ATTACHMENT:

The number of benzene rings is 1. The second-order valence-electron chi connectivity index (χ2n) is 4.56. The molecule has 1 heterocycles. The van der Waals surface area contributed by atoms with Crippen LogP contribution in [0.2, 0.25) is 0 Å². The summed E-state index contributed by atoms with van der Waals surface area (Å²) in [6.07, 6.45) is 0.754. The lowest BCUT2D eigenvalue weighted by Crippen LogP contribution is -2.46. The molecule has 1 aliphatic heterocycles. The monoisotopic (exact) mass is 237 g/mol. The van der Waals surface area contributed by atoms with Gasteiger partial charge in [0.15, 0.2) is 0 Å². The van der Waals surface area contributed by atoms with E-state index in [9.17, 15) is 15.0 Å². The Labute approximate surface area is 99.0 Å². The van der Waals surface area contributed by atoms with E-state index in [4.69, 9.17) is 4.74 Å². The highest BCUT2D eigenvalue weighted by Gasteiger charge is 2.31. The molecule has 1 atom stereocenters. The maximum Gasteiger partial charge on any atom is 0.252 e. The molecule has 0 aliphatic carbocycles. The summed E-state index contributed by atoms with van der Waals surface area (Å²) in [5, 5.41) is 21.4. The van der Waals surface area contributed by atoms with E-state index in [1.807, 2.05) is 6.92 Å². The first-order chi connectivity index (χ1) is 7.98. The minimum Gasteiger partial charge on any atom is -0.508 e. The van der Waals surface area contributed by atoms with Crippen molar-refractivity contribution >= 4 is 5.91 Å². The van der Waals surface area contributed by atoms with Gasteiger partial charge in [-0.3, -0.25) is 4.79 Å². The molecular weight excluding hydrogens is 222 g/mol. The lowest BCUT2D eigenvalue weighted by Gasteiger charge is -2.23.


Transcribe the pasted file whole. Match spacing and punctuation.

The number of benzene rings is 1. The second-order valence-electron chi connectivity index (χ2n) is 4.56. The molecule has 1 heterocycles. The van der Waals surface area contributed by atoms with Crippen LogP contribution in [0.2, 0.25) is 0 Å². The summed E-state index contributed by atoms with van der Waals surface area (Å²) in [6.07, 6.45) is 0.754. The lowest BCUT2D eigenvalue weighted by Crippen LogP contribution is -2.46. The molecule has 1 aliphatic heterocycles. The monoisotopic (exact) mass is 237 g/mol. The van der Waals surface area contributed by atoms with Gasteiger partial charge in [0.15, 0.2) is 0 Å². The van der Waals surface area contributed by atoms with E-state index in [9.17, 15) is 15.0 Å². The Labute approximate surface area is 99.0 Å². The van der Waals surface area contributed by atoms with E-state index in [4.69, 9.17) is 4.74 Å². The highest BCUT2D eigenvalue weighted by Gasteiger charge is 2.31. The molecule has 1 atom stereocenters. The maximum Gasteiger partial charge on any atom is 0.252 e. The molecule has 0 aliphatic carbocycles. The summed E-state index contributed by atoms with van der Waals surface area (Å²) in [5, 5.41) is 21.4. The van der Waals surface area contributed by atoms with E-state index in [1.807, 2.05) is 6.92 Å². The first-order chi connectivity index (χ1) is 7.98. The minimum Gasteiger partial charge on any atom is -0.508 e. The van der Waals surface area contributed by atoms with Crippen molar-refractivity contribution >= 4 is 5.91 Å². The van der Waals surface area contributed by atoms with Gasteiger partial charge in [-0.3, -0.25) is 4.79 Å². The molecular weight excluding hydrogens is 222 g/mol. The lowest BCUT2D eigenvalue weighted by Gasteiger charge is -2.23.